How Does Botox Treat Urinary Incontinence?

Though it’s hard to pin down accurate numbers when it comes to overactive bladders because of a lack of reporting, the Urology Care Foundation estimates that as many as 30% of men and 40% of women deal with the condition. An overactive bladder, or OAB, can be an incredibly frustrating issue to manage daily, often making quite an impact on your quality of life — especially when incontinence develops.

At Urological Associates, the experienced team of urologists helps patients in the Charlottesville, Virginia area with urological concerns of every kind. And when it comes to minimizing the symptoms of OAB, including incontinence, the team has had great success with Botox.

If you’d like to explore how Botox can treat your urinary incontinence, read on.

The history of Botox

Almost 20 years ago, Botox burst onto the cosmetic scene as an effective anti-aging tool that reduces wrinkles and fine lines around your brows, forehead, and eyes. And its held the top spot in nonsurgical cosmetic procedures ever since.

Actually, Botox has been on the medical scene since the 1970s, when it was first used to correct strabismus (cross eyes) and blepharospasms (involuntary blinking). The treatment received FDA approval in 1989 for this use and went on to receive FDA approval for:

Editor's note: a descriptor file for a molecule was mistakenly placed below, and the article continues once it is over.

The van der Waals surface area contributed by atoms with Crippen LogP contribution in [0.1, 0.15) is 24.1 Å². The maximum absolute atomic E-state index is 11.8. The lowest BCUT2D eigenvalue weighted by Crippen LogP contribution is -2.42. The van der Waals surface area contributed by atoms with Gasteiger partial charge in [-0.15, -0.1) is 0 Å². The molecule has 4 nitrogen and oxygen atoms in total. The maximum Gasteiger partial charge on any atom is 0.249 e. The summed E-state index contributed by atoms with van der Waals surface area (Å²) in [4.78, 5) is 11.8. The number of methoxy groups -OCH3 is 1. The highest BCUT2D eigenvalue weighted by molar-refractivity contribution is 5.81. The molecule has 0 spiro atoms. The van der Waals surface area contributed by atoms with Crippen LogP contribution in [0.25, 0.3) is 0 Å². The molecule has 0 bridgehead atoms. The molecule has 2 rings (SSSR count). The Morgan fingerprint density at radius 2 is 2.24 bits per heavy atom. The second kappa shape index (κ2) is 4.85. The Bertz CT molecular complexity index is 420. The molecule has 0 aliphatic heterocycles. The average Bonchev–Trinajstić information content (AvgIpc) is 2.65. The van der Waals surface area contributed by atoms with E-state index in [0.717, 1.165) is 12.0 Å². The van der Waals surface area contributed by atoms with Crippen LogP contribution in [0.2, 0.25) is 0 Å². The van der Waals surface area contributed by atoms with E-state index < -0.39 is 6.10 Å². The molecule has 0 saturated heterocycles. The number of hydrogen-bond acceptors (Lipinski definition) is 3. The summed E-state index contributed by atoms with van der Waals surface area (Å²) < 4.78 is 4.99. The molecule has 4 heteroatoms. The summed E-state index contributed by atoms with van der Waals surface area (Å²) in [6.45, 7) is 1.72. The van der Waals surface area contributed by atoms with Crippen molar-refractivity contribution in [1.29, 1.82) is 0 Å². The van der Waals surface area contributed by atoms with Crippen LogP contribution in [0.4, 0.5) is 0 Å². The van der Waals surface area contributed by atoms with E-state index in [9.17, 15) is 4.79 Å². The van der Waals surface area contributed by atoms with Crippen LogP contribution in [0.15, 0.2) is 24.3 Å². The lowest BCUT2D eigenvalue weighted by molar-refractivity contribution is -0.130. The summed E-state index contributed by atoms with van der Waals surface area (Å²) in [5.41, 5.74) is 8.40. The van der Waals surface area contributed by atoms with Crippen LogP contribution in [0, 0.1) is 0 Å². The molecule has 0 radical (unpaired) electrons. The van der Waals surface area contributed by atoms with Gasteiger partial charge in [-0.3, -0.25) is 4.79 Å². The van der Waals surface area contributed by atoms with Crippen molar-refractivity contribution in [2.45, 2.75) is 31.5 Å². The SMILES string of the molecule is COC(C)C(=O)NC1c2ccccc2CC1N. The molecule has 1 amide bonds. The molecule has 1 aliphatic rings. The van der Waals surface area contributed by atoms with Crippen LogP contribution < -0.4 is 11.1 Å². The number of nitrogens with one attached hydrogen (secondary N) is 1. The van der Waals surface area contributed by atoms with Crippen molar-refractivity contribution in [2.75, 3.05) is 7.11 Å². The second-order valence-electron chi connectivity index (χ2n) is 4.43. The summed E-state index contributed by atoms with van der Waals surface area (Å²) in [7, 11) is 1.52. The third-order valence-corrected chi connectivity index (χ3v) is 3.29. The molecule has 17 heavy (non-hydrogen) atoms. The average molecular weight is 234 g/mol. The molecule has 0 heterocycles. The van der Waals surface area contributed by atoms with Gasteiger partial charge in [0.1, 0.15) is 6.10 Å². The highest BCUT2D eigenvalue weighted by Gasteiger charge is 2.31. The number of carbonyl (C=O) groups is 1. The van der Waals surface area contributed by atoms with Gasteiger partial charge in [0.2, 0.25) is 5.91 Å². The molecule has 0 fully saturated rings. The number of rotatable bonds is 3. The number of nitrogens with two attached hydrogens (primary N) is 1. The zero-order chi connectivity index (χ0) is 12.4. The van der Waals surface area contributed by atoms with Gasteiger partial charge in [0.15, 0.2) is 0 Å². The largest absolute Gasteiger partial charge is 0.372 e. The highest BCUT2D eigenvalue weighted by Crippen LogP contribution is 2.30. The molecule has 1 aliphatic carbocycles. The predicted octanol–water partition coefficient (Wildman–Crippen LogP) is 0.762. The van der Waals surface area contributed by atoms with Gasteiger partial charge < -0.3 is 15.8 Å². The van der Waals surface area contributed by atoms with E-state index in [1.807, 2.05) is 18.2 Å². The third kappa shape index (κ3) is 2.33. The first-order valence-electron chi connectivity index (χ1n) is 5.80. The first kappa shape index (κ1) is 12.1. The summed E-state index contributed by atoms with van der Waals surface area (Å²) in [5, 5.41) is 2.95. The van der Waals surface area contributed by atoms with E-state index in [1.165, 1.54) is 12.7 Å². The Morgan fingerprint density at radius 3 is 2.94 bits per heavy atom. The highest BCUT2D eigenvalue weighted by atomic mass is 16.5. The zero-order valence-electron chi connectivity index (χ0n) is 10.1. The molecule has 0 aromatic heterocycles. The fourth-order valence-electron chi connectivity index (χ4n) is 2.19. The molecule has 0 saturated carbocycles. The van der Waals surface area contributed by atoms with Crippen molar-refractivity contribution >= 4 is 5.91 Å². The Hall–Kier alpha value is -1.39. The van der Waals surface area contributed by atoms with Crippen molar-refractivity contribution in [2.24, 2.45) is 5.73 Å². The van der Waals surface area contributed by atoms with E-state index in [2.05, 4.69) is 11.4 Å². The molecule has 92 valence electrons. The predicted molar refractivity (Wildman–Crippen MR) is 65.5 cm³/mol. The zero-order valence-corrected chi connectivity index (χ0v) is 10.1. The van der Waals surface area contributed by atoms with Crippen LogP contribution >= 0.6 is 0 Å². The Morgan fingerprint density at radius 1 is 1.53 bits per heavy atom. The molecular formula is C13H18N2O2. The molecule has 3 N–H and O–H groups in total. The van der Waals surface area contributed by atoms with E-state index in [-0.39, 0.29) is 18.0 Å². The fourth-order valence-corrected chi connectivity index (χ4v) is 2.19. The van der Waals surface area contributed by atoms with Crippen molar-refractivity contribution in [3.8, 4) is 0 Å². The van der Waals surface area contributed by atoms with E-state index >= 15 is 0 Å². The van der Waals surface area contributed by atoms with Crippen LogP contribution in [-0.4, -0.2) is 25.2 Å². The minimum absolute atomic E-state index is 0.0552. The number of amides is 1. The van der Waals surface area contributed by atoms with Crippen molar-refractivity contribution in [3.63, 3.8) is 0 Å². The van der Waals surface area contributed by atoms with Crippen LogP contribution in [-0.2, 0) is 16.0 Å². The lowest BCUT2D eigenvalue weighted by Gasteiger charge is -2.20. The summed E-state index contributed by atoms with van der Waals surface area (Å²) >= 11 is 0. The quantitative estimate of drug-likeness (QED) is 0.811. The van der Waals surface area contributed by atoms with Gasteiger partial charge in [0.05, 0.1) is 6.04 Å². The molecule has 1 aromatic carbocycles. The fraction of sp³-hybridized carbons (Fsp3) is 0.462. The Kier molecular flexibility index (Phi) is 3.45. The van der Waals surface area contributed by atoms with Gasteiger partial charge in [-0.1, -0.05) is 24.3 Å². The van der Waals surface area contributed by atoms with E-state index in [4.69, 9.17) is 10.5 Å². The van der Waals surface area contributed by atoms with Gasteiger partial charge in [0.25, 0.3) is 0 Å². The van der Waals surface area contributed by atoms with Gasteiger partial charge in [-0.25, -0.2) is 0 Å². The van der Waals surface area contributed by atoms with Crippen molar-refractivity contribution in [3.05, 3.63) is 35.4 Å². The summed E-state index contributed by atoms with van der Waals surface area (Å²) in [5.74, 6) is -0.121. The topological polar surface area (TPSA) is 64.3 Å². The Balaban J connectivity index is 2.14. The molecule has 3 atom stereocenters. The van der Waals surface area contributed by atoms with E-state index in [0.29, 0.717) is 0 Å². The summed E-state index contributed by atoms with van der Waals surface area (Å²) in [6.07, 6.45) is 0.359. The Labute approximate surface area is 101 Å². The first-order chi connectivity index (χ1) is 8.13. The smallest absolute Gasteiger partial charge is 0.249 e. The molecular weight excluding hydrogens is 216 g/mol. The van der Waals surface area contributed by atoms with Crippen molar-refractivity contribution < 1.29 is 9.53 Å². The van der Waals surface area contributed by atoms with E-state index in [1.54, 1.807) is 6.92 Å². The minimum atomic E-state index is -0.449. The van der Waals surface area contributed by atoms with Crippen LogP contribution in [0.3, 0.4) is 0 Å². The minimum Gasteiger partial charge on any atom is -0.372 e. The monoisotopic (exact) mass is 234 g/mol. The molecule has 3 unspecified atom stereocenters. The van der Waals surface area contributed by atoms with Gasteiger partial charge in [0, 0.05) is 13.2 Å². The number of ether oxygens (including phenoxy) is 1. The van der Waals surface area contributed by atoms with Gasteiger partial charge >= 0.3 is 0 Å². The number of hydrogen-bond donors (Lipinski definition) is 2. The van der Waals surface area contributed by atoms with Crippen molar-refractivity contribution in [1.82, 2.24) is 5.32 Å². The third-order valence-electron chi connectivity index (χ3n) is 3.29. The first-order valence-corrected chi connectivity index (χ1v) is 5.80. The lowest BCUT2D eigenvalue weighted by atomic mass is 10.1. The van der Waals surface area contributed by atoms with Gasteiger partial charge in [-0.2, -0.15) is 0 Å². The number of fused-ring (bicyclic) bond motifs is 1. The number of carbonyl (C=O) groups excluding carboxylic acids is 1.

So even though Botox has become a juggernaut in the world of aesthetics, it’s also been quietly and successfully helping men and women overcome OAB symptoms for nearly a decade.

How Botox works against OAB

To understand why Botox is so effective in treating the symptoms of OAB, let’s quickly review what happens during OAB. As the name implies, the condition occurs when the muscles in and around your bladder contract more often, which leads to issues with urgency, frequency, and leakage. Though OAB may be caused by a problem in the muscles themselves, it can also develop because of a neurological condition that interferes with the muscle signaling.

To address these contractions, Botox contains onabotulinumtoxinA, which is a neuro-muscular blocker that quiets the overactive muscles by disrupting the signaling. 

Getting results with Botox

After your initial treatment at our office, you should see improvement in your OAB symptoms after two weeks. In studies conducted by the manufacturers of Botox, the majority of participants experienced a 50% reduction in weekly leakage episodes about six weeks after their initial treatment. In fact, many participants reported a 75% improvement in leakage, and one in three reported no leakage whatsoever.

Of course, results vary, but we’re with you every step of the way, monitoring your progress. Should the Botox improve your incontinence, you should expect to receive follow-up treatments every six months or so to maintain these great results.

If you’d like to regain control over your bladder and your quality of life, please contact us at (434) 201-2182.

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